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Dying Intestate

Updated on March 25, 2011

It is a Good Idea to Make a Will

In common law jurisdictions, the owner of property has a great deal of freedom in the disposition of his or her property and, through a will (which is a document written before death), identifies those who are to inherit and what each will inherit.

There are some limitations imposed by law. These limitations on a person’s freedom to dispose of their property as they wish upon death will vary from jurisdiction to jurisdiction (in the case of the United States, it will vary by state since it is the individual states and the courts in these states which handle matters involving inheritance) but, in general, a person usually must provide for the care of minor children, in many cases a spouse is also automatically entitled to a part of the estate, and, in a few other situations, people who relied on the deceased in life for financial support also have to be provided for in the will.

In all of these situations the state is looking out for both the interests of the people who relied on the deceased and cannot adequately provide for themselves financially as well as the state’s own interests in that, if they don’t receive a portion of the deceased estate they may have to turn to public assistance for help thereby becoming a financial burden on the state and its taxpayers

So long as a person makes provision to take care of minor children and, in some cases, a spouse, that person can divide up the property owned as he/she sees fit. In order to have the property distributed according to your wishes you have to make a will. Generally a will should bear the signatures of one or more people who witnessed the person signing it. This is not always required but it is a good idea as it limits the opportunity of others to contest the will as the witnesses can attest to the fact that the person in question did indeed make and sign the will and that person was also of sound mind and not otherwise coerced into making and signing the will.

Problems Arising From Not Having A Will

When a person dies without having made a will, the state (government) will step in an divide the property according to criteria described in the law. In this case, where there is no will and the courts decide how the property is to be divided, the person is said to have died intestate. The law will generally divide the property between the spouse and children and grant custody of minor children to the surviving spouse. In the absence of a spouse and children the property will go to the parents (if living) and siblings of the deceased. If neither of these are present they will go further out into the extended family. If there are no surviving relatives, the state will generally take possession of the property.

Even if one has a spouse and children and wants them to have the property, problems can arise if there is no will. A court could decide that a home, for instance, should be divided between the spouse and children. If the children are minors this could be a problem if the spouse wanted to sell the home as the spouse would have to make sure that the children's interests were adequately protected in the transaction or risk a lawsuit from the children when they reach adulthood. Also, if one or more of the children have reached adulthood they may require that the house be sold and the proceeds divided leaving the spouse without sufficient means of purchasing a new home. If both parents die at the same time (say in an auto accident) the children may be placed with a relative the parent's would not have approved of or the children may be split up and sent to different relatives or placed in foster care (provisions for the appointing of guardians of the children can and should be included in a will – of course, you should consult with the potential guardian before naming them as guardian in your will).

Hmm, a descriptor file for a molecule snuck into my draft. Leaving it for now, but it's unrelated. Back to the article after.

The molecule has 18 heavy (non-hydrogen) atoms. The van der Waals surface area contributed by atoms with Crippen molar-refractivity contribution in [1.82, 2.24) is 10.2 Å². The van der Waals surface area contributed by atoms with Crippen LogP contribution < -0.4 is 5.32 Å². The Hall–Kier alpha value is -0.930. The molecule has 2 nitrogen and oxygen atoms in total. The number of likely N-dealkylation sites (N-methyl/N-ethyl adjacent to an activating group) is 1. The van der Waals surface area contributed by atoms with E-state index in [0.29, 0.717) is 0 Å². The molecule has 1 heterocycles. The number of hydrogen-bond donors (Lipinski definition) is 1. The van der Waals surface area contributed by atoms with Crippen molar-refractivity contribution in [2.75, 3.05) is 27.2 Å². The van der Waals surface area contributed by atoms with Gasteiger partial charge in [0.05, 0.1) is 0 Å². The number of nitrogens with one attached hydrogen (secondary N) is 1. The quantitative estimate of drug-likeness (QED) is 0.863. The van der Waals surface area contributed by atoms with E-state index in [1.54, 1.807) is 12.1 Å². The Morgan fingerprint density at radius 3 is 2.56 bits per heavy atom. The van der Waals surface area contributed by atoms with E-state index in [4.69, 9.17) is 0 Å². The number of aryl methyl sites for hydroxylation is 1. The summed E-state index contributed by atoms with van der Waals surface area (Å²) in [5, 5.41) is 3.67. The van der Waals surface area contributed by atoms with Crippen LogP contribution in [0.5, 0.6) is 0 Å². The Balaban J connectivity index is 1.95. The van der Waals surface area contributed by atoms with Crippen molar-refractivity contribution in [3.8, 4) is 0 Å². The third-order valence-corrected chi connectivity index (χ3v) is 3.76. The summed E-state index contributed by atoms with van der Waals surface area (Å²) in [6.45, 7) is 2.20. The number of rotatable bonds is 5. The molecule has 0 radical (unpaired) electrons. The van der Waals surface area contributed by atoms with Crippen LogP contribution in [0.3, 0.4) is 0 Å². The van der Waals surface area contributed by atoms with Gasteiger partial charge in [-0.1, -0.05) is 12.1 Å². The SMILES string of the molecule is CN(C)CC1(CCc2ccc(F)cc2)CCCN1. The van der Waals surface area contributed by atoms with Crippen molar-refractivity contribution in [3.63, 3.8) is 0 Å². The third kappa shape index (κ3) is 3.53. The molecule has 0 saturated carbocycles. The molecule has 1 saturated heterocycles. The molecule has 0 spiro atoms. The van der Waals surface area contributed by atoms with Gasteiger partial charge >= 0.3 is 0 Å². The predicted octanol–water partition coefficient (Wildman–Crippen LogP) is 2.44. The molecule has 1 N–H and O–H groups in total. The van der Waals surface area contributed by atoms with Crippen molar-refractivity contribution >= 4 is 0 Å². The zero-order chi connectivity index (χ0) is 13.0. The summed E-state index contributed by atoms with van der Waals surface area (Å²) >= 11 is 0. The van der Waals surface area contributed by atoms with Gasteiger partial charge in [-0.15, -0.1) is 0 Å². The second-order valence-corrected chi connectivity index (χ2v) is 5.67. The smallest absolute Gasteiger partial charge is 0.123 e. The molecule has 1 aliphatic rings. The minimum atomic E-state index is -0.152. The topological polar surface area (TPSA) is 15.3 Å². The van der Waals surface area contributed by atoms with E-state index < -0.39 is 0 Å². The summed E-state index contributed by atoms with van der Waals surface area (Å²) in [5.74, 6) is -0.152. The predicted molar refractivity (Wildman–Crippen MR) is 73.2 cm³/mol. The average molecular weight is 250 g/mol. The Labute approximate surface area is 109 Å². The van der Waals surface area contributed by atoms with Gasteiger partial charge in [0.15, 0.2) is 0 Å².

In the case of blended families (where husband and wife each have minor children from a previous marriage) it can be more complicated as custody of the children of the deceased may revert to the other parent or that parent's family who may, in turn, demand an immediate division of the property. Depending upon the state (some states automatically give all property to a surviving spouse in the event of death without a will), adult children of the deceased could be left with nothing.

While death is not something most people, especially younger people, like to think about, it is a good idea to make a will so that you do not end up dieing unexpectedly and leave your family in difficult financial straits. While wealthy people with considerable property may require the assistance of a lawyer, a lawyer is not required to make a valid will. While it is not a good idea to simply sit down and write an impromptu will, there are will writing kits, books and software available as well as an abundance of sites on the Internet with information on how to write a good will. Once written and properly witnessed, the will should be placed in a place that is both secure and can be easily found in the event of your death.

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    • Laura in Denver profile image

      Laura Deibel 

      8 years ago from Aurora

      Good article. People often overlook how important this is.

    • profile image

      California Will 

      9 years ago

      I think everyone should have a Will. There is no need to die intestate when there are so many online services these days to prepare a will simply and for very little money. I had great success with http://www.docbuilder.com.

    • profile image

      Alan 

      9 years ago

      Your article made me realize the importance of getting my financial house in order in case I kick the bucket. I found some useful info at this site too. http://onlinewillsadvisor.com

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